Sex reassignment therapy

Most transsexual men and women suffer from psychological and emotional pain due to the conflict between their gender identity and their original gender role and anatomy. They often find that their only recourse is to change their gender role and undergo sex reassignment therapy. This may include hormone therapy to modify their secondary sex characteristics and/or sex reassignment surgery to alter their primary sex characteristics. A bagpiper in Scottish military clan-uniform. ... Sex reassignment therapy is an umbrella term for all medical procedures regarding gender reassignment of both transgender and intersexual people. ... Hormone replacement therapy (HRT) for transgender and transsexual people replaces the hormones naturally occurring in their bodies with those of the other sex. ... A peafowl displays its secondary sexual characteristics (long, colored feathers). ... Sex reassignment surgery (SRS) includes the surgical procedures by which a persons physical appearance and function of their existing sexual characteristics are changed to that of the other sex. ... A sex organ, or primary sexual characteristic, narrowly defined, is any of those parts of the body (which are not always bodily organs according to the strict definition) which are involved in sexual reproduction and constitute the reproductive system in an complex organism; namely: Male: penis (notably the glans penis...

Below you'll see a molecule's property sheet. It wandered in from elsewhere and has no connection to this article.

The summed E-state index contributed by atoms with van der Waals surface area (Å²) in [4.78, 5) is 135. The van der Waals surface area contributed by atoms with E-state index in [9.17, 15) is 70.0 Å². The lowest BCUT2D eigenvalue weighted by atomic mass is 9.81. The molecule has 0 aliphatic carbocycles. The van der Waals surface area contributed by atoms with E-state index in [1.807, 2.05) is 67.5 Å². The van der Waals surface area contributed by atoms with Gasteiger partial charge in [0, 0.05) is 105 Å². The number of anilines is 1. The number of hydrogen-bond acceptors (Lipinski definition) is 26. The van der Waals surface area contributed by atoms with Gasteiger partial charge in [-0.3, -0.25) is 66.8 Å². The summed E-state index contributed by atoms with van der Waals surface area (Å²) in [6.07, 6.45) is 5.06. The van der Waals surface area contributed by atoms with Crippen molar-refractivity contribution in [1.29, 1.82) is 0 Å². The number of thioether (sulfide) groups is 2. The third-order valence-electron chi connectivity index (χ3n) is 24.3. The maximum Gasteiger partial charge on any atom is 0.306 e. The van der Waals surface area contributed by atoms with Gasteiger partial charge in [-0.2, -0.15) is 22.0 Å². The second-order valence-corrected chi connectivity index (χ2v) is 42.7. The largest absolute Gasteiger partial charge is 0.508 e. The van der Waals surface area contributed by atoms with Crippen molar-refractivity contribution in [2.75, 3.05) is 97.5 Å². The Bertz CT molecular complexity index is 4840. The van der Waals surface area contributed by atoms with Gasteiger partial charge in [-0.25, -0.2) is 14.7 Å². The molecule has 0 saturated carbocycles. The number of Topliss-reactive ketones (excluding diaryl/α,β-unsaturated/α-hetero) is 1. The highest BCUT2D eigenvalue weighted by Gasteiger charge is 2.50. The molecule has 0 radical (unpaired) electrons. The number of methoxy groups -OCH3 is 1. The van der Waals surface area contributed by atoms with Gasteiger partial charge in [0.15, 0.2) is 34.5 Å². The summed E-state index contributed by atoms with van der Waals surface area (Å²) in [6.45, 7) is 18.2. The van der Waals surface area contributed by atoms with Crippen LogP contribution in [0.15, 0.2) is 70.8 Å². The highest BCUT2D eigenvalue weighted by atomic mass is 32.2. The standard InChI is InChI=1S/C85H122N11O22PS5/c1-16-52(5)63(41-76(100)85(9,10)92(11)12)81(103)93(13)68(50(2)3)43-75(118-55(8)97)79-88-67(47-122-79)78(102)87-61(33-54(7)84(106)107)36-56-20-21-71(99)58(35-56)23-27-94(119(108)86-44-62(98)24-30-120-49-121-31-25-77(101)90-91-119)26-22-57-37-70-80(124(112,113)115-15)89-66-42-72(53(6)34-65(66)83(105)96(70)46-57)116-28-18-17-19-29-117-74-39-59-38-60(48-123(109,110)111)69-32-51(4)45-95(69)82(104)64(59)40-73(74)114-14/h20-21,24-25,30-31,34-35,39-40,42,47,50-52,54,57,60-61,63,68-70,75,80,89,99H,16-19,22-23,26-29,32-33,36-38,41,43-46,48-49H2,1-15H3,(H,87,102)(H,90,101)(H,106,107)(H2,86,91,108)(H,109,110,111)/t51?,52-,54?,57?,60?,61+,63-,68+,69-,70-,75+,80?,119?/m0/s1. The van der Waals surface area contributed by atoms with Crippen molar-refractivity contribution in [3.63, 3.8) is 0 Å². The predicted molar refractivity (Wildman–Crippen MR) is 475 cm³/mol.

Psychological treatment

Psychological techniques that attempt to alter gender identity to one considered appropriate for the person's assigned sex have been shown to be ineffective, as stated above. Therefore, it is generally accepted that the only effective course of treatment for transsexual people is sex reassignment therapy.


The need for physical treatment is emphasized by the high rate of mental health problems, including depression, anxiety, and various addictions, as well as a much higher suicide rate among untreated transsexual people than in the general population. [16] Many of these problems, in the majority of cases, disappear or decrease significantly after a change of gender role and physical characteristics. [17] Mental health is a concept that refers to a human individuals emotional and psychological well-being. ... Clinical depression is a state of sadness, melancholia or despair that has advanced to the point of being disruptive to an individuals social functioning and/or activities of daily living. ... Anxiety refers to a complex combination of negative emotions that includes fear, apprehension and worry, and is often accompanied by physical sensations such as palpitations, nausea, chest pain and/or shortness of breath. ... Addiction is an uncontrollable compulsion to repeat a behavior regardless of its negative consequences. ... Suicide (from Latin sui caedere, to kill oneself) is the act of willfully ending ones own life. ...


Many transgender and transsexual activists, and many caregivers, point out that these problems usually are not related to the gender identity issues themselves, but to problems that arise from dealing with those issues and social problems related to them. Also, many feel that those problems are much more likely to be diagnosed in transsexual people than in the general population, because transsexual people are usually required to visit a mental health professional to obtain approval for hormones and sex reassignment surgery. These professionals routinely evaluate their patients for mental health problems.